Within these pages of this here news service, we have written about how folks that watch television within their homesteads in a given period of time have been changing the way their get their TV programs, usually in the form of obtaining their signals through a coax cable provided through a local cable TV company where they receive hundreds of channels and paying dearly for that privilege. These subscribers didn’t like the cost for such services where at times, their bill would be over $100.00 per month! Its solution is to subscribe to a streaming video service where one would receive an endless number of program titles to view whenever they wanted for a fraction of the cost of a CATV bill! Best of all, one can watch their TV shows through their phones or their electronic pad devices, not just limited to a TV machine!
Many folks decided to jump on the opportunity of getting alternative media by going streaming and to ditch cable. This method of video switcharoo was known as “cord cutting” where their cable TV subscriptions were cancelled, only to subscribe to such services as Hulu, Amazon Prime, HBO-GO, as well as the one that started this all-Nexflix!
Although a number of folks did indeed “cut the cord”, many folks didn’t. They indeed kept their cable service to watch their video entertainment. Some have streaming media at their disposal as well! But in spite of the high fees that cable services provide, as well as companies that use satellite signal transmissions, people have kept their cable services either through choice or through circumstances.
Deloitte Insights, a source that studies and reports on how media and technology affects the domestic public at large, recently conducted a report on the current habits of cable TV users, noting on how they use their cable TV systems and why. The study noted on how people still held on to their cable TV subscriptions (i.e. why didn’t they cut the cord), and the reasons behind staying cabled.
According to the report, a bit more than half (56%) have cable is because they also receive phone and internet services bundled at a reduced rate. If they got these services as separate bills, it would be for a much higher price. Since folks need their phones and internet, they would be willing to get what they really want for less, so cable is considered as a “bonus”. Also, HBO, Showtime, and others premium channels offer their streaming services for a less of a price (if not for free) if they were legit subscribers to a cable service. And without internet access, there would be no streaming! It’s the best of all three worlds.
But for the folks that want cable TV as cable TV, nearly 3/4 (71%) stated they watch because it offers “live” TV. This means that they want to view a live sporting event, news as it breaks (i.e. “breaking news”), or any other program where streaming would not make sense if consumed. Live programming is always preferred compared to getting it “canned”!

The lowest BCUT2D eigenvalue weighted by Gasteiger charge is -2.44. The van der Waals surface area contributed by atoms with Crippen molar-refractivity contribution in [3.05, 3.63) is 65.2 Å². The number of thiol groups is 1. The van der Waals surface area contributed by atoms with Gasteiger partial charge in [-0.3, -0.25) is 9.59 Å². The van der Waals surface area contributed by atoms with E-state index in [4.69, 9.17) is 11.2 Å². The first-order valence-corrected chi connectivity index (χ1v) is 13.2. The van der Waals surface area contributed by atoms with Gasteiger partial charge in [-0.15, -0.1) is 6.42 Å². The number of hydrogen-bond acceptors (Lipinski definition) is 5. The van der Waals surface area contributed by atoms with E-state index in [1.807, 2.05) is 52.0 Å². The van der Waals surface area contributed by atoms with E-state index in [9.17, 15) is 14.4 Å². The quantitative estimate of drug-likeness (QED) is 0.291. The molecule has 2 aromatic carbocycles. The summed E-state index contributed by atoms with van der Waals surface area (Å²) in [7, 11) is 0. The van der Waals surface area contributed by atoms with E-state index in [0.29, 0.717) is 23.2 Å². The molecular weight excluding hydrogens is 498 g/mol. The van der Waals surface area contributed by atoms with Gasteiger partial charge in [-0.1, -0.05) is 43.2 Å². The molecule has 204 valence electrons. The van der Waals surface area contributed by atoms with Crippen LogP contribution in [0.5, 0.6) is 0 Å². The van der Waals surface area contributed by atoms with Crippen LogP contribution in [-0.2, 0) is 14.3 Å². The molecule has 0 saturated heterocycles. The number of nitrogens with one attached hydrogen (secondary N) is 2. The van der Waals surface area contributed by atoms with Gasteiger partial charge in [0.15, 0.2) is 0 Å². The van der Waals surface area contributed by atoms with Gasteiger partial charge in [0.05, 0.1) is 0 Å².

In addition, 53% noted that a cable TV company provides digital video recorder devices (DVRs) to capture video content to view later. This is ideal if one wanted to watch their favorite shows through their big screen TV set at a time when it suits fit to watch. This is akin to using a video cassette recorder a few generations ago where one would have to program their VCRs to tape a show for later use. However, one had to have plenty of blank tapes (or tapes they would record over) to view their content. There was an upside to this and its downside. Its upside resulted in a physical copy of the show to keep in a collection, even passing the tape to some other person to view. The downside is the fact that one had to fiddle with the VCR to program the machine to record the show(s) and when. Some folks never got the programming part right (think of flashing clocks that read 12:00), while others didn’t want to mess around with the time on, time off, and channel numbers. DVRs would be programed through simple steps using buttons on a remote that would get the proper settings every time! The downside of DVRs is that you didn’t have a copy to keep on a bookshelf, let alone pass the copy of the program to others. One can download the program from the DVR to a hard drive or as a DVD burn, but that can be too troublesome for some folks. Nevertheless, people still capture their shows to watch later, if at all!
There are other reasons why people want their cable TV, such as “Because I have had it for so long and don’t want to change!” (36%), “I am happy with the value I receive for the cost” (34%), “I do not stream content often, or at all” (28%), and “To access the library of content available for streaming through my pay TV subscription” (21%). Whatever the reason or whatever the case, cable TV is far from being dead, let alone cut! It just ain’t what it used to be!
For the record, Deloitte’s survey was conducted through online means in November of last year among 2,088 polled consumers based in the USA.. The report can be read in its entirety through this link https://www2.deloitte.com/insights/us/en/industry/technology/digital-media-trends-consumption-habits-survey.html
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